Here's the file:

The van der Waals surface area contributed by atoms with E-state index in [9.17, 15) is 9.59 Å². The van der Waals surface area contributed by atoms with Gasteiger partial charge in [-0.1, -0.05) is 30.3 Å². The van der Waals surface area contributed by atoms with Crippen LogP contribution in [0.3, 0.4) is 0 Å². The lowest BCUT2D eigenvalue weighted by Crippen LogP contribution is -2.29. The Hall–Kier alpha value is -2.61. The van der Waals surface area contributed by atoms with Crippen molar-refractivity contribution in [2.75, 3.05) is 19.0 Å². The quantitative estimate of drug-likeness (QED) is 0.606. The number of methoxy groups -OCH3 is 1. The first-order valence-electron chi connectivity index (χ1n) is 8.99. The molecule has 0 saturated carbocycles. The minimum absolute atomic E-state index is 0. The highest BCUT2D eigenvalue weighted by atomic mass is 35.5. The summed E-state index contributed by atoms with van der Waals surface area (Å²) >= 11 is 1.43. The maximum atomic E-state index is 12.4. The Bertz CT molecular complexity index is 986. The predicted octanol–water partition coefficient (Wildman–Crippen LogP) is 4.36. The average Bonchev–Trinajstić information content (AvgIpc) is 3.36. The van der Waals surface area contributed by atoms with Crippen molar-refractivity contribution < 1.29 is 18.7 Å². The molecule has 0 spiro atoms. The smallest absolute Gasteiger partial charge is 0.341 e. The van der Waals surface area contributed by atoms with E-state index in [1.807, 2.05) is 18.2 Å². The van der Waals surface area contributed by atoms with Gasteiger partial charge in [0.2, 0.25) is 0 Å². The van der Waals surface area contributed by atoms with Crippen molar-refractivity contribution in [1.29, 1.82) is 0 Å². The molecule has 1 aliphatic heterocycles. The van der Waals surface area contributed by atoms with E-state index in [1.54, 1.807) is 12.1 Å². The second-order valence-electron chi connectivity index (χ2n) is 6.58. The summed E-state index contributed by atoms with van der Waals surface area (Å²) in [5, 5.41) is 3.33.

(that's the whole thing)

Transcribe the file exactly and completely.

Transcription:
The van der Waals surface area contributed by atoms with E-state index in [9.17, 15) is 9.59 Å². The van der Waals surface area contributed by atoms with Gasteiger partial charge in [-0.1, -0.05) is 30.3 Å². The van der Waals surface area contributed by atoms with Crippen LogP contribution in [0.3, 0.4) is 0 Å². The lowest BCUT2D eigenvalue weighted by Crippen LogP contribution is -2.29. The Hall–Kier alpha value is -2.61. The van der Waals surface area contributed by atoms with Crippen molar-refractivity contribution in [2.75, 3.05) is 19.0 Å². The quantitative estimate of drug-likeness (QED) is 0.606. The number of methoxy groups -OCH3 is 1. The first-order valence-electron chi connectivity index (χ1n) is 8.99. The molecule has 0 saturated carbocycles. The minimum absolute atomic E-state index is 0. The highest BCUT2D eigenvalue weighted by atomic mass is 35.5. The summed E-state index contributed by atoms with van der Waals surface area (Å²) >= 11 is 1.43. The maximum atomic E-state index is 12.4. The Bertz CT molecular complexity index is 986. The predicted octanol–water partition coefficient (Wildman–Crippen LogP) is 4.36. The average Bonchev–Trinajstić information content (AvgIpc) is 3.36. The van der Waals surface area contributed by atoms with Crippen molar-refractivity contribution < 1.29 is 18.7 Å². The molecule has 0 spiro atoms. The smallest absolute Gasteiger partial charge is 0.341 e. The van der Waals surface area contributed by atoms with E-state index in [1.807, 2.05) is 18.2 Å². The van der Waals surface area contributed by atoms with Gasteiger partial charge in [0.2, 0.25) is 0 Å². The van der Waals surface area contributed by atoms with Crippen molar-refractivity contribution in [1.29, 1.82) is 0 Å². The molecule has 1 aliphatic heterocycles. The van der Waals surface area contributed by atoms with E-state index in [1.54, 1.807) is 12.1 Å². The second-order valence-electron chi connectivity index (χ2n) is 6.58. The summed E-state index contributed by atoms with van der Waals surface area (Å²) in [5, 5.41) is 3.33.